New Name Not Enough
The Post reports more angst about what to call the region from policy wonkdom. Post Political Editor Jon Walker underlines the continuing confusion about how the Big Wide World sees us West Midlanders - or should that be Greater Brummies? The policy wonks (sensibly for once) say we need a snappier name for the region to sell better abroad. But there seems as much chance of agreeing this as Kevin Keegan sending a Christmas card to the Newcastle club chairman.
Remember Mrs Thatcher's faux pas when she visited Dudley and said how pleased she was to be in Birmingham? Folk in Dudley (or my next door hometown Smethwick for that matter) do not warm to being lumped in with Grosse Birmingham. People value their local identity. And the further from Birmingham you get in the wider region the less likely folk will see themselves as West Midlanders. But that doesn't mean that they don't want the practical links to a wider region - transport opportunities particularly.
In the end what links us at the regional level day to day is the services we need and how we access them. That's where regions and local communities come together. The truth is some services - notably transport - can only be properly provided over a much larger area than the local borough. The history of Birmingham's expansion from an obscure hamlet to a mighty city is the history of expanding political boundaries made possible by better transport and other technical improvements.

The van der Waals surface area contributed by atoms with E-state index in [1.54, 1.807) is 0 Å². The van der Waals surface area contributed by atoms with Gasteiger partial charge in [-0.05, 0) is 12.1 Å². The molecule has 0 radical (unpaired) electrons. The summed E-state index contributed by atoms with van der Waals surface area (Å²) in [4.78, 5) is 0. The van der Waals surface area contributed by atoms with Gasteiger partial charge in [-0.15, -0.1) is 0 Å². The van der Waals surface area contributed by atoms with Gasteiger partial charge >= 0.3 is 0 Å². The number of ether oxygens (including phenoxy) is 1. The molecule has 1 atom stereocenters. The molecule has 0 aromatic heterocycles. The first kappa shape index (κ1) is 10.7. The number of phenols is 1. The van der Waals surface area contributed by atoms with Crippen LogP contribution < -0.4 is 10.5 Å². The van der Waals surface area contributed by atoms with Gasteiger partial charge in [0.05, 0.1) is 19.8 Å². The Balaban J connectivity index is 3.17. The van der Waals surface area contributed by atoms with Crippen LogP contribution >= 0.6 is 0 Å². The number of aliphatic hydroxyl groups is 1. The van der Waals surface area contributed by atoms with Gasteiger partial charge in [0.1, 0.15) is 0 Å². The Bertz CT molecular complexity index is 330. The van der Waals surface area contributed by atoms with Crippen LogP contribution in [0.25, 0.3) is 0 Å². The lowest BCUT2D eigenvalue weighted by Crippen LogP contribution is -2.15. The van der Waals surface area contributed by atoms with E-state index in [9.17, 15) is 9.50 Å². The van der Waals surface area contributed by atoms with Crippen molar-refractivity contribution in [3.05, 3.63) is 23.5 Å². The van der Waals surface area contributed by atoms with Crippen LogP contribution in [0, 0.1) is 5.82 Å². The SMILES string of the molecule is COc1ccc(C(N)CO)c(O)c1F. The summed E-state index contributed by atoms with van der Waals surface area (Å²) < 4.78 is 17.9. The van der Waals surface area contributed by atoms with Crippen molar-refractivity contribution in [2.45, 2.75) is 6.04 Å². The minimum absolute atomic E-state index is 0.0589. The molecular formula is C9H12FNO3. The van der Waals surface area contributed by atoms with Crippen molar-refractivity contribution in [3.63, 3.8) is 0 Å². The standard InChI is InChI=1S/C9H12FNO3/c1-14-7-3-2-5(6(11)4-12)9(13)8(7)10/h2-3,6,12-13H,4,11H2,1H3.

Today many of us involved in representing consumers believe we need a further jump in transport organisation. The regional transport users group Travelwatch midlands west has called for a new transport authority for the whole West Midlands region - meaning the conurbation plus the 3 million people outside it in the shire areas. A "super-Centro" would reflect current transport demand in the West Midlands rather than the patterns of 40 years ago, which led to the creation of the West Midlands Passenger Transport Executive. On the whole Centro does a good job, but only a few places outside the urban core (Lichfield for example) get the benefit of Centro services. You pay more for less outside the Centro area.The average bus fare in Brum is ÃÂ£1.10. In Telford it's ÃÂ£1.40 for a poorer service.
Transport and other "big" services will only improve if we work to a larger canvas. Let's hope the cabinet got that message when they dropped in on Greater Birmingham the other day.